Updated: Mar 15
As a part of the Lichen_ART project, founded by the Arts Council Ireland I had a chance to monitor the air quality in the Vale of Clara Nature reserve for nitrogen dioxide (NO2) and sulphur dioxide (SO2), using diffusion tubes.
The source of NO2 is mostly fuel combustion coming from industry and vehicles. With sunlight and volatile organic compounds it is involved in the ground-level ozone formation, which causes damage to plants and is harmful to human health.
The SO2 pollution can also come from domestic boilers and fires, metal extraction and natural fires. The pollution with SO2 significantly impacts reducing crop yields and is involved in acid rain formation.
The experiment was a month-long (October 2021) monitoring of both gases using diffusion tubes. The results revealed low pollution levels for both gases. The average NO2 pollution for the Nature Reserve was at 2.04 ug/m3 (micrograms per cubic metre of air), and for SO2, 1.1 ug/m3.
The results align with the environmental observation of the nitrogen and sulphur sensitive lichen species. Lichens are symbiotic organisms that consist of the thallus of a fungus and a photosynthetic alga. Because of their specific structure and sensitivity to pollution, some species can be bioindicators of air quality.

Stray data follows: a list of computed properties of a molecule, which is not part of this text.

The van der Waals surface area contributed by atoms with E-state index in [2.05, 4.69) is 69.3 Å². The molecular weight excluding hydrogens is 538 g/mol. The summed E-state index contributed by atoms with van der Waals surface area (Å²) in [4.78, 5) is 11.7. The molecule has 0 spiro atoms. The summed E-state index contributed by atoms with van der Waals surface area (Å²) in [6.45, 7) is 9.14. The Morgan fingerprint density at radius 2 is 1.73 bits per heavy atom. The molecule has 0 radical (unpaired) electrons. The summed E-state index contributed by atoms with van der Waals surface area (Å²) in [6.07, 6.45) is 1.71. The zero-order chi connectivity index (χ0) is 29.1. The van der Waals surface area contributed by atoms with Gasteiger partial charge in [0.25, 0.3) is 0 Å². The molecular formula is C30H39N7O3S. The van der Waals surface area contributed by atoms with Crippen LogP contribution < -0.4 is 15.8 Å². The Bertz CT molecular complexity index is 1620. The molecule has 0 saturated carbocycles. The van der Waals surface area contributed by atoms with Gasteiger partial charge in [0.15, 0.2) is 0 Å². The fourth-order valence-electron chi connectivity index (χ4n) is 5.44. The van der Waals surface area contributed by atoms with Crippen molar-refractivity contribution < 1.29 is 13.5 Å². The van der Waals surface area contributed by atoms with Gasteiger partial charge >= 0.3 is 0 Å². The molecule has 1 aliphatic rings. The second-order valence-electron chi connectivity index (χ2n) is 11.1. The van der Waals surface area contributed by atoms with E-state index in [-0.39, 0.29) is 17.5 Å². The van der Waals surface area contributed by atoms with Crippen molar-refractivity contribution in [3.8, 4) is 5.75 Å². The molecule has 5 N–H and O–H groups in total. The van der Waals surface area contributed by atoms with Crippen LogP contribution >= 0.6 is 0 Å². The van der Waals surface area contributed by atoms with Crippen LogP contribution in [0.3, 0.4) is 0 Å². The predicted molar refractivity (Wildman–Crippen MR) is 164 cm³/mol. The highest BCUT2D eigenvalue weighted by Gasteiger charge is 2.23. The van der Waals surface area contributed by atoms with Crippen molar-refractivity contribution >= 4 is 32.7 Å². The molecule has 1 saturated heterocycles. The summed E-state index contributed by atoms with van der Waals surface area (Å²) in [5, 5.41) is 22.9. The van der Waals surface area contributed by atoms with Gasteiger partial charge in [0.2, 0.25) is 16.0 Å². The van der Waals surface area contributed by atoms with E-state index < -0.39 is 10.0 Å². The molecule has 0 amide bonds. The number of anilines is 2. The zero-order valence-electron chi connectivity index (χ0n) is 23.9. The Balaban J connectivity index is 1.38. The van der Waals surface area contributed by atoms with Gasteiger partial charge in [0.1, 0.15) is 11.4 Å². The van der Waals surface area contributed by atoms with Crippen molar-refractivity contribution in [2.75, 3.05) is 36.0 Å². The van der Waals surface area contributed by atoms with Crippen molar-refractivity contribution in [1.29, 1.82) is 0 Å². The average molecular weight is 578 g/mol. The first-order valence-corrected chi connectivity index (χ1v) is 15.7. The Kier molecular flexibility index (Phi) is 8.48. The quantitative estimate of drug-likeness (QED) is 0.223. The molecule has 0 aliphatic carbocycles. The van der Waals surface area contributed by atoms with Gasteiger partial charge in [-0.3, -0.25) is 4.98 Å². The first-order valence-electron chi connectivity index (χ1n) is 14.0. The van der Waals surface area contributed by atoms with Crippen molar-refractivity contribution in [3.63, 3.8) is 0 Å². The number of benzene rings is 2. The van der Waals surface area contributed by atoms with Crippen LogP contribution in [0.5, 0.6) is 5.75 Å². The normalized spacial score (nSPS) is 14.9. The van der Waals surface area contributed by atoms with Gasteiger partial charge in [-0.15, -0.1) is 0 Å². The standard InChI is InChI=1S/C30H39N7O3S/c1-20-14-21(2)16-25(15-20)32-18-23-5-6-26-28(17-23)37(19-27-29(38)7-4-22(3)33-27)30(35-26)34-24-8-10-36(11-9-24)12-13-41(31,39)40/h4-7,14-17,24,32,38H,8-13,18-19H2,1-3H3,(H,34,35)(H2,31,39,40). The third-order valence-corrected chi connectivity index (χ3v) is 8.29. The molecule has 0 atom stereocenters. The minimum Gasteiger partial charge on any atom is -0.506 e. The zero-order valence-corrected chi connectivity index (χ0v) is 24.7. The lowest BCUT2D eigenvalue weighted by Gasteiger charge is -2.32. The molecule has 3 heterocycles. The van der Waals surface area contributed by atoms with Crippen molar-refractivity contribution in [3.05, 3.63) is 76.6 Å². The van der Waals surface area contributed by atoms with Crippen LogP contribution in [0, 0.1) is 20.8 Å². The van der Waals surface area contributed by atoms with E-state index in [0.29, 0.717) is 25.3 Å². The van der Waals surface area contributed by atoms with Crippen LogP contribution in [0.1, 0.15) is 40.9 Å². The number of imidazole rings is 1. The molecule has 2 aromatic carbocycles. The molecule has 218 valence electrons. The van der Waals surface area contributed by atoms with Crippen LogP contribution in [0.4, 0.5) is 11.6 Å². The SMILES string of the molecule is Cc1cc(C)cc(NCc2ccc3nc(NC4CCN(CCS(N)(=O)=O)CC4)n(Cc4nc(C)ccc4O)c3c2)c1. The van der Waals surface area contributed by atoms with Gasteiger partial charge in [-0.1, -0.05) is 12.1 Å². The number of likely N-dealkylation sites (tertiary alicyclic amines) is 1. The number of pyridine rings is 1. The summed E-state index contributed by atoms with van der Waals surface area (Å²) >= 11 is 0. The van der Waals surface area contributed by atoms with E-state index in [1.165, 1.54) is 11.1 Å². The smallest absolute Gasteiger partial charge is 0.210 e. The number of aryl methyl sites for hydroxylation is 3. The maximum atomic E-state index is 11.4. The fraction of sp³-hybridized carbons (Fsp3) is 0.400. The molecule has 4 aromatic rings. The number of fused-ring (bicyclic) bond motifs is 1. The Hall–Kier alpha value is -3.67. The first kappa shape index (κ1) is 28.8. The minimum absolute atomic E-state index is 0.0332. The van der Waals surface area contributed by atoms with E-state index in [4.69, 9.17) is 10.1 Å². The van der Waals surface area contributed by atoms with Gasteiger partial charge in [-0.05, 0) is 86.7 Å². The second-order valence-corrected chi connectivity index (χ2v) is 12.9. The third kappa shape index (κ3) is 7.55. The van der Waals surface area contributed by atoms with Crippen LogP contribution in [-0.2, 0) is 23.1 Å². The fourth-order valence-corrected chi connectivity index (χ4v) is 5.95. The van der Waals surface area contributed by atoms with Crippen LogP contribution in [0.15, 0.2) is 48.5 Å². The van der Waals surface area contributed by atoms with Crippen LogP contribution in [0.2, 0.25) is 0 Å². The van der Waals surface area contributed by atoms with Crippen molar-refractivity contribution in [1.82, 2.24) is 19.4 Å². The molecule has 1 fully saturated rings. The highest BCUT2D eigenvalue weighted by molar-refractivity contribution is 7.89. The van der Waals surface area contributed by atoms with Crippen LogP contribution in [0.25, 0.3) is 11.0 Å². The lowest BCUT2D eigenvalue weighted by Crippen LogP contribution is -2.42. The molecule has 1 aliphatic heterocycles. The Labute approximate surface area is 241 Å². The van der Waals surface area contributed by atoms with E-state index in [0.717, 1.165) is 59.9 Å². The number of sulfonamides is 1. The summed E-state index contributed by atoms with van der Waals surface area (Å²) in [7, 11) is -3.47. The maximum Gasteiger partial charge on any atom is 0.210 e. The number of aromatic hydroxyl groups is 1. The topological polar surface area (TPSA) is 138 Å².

The Usnea sp., greenish-grey, beard lichen (called Old Man's Beard), often attached to tree bark or branches, is an example of the species occurring only in the clean air areas.
A similar environmental condition for proper growth has another species, Evernia prunastri - Oakmoss. This interesting lichen, not only is a bioindicator of clean air, but thanks to it's pronounced scent, it is harvested for production of perfumes. In some European countries the lichen is now critically endangered species.
These two species are ubiquitous across the Vale of Clara Nature Reserve, which, thanks to the vast amount of vegetation, can purify any amount of pollution, giving the sensitive lichens space to grow and flourish.
Check the article on the results published in Irish Independent Wicklow Newspaper.
For more information on lichens as bioindicators, please view the video that was prepared for an online workshop with primary and secondary schools for the Lichen_ART project.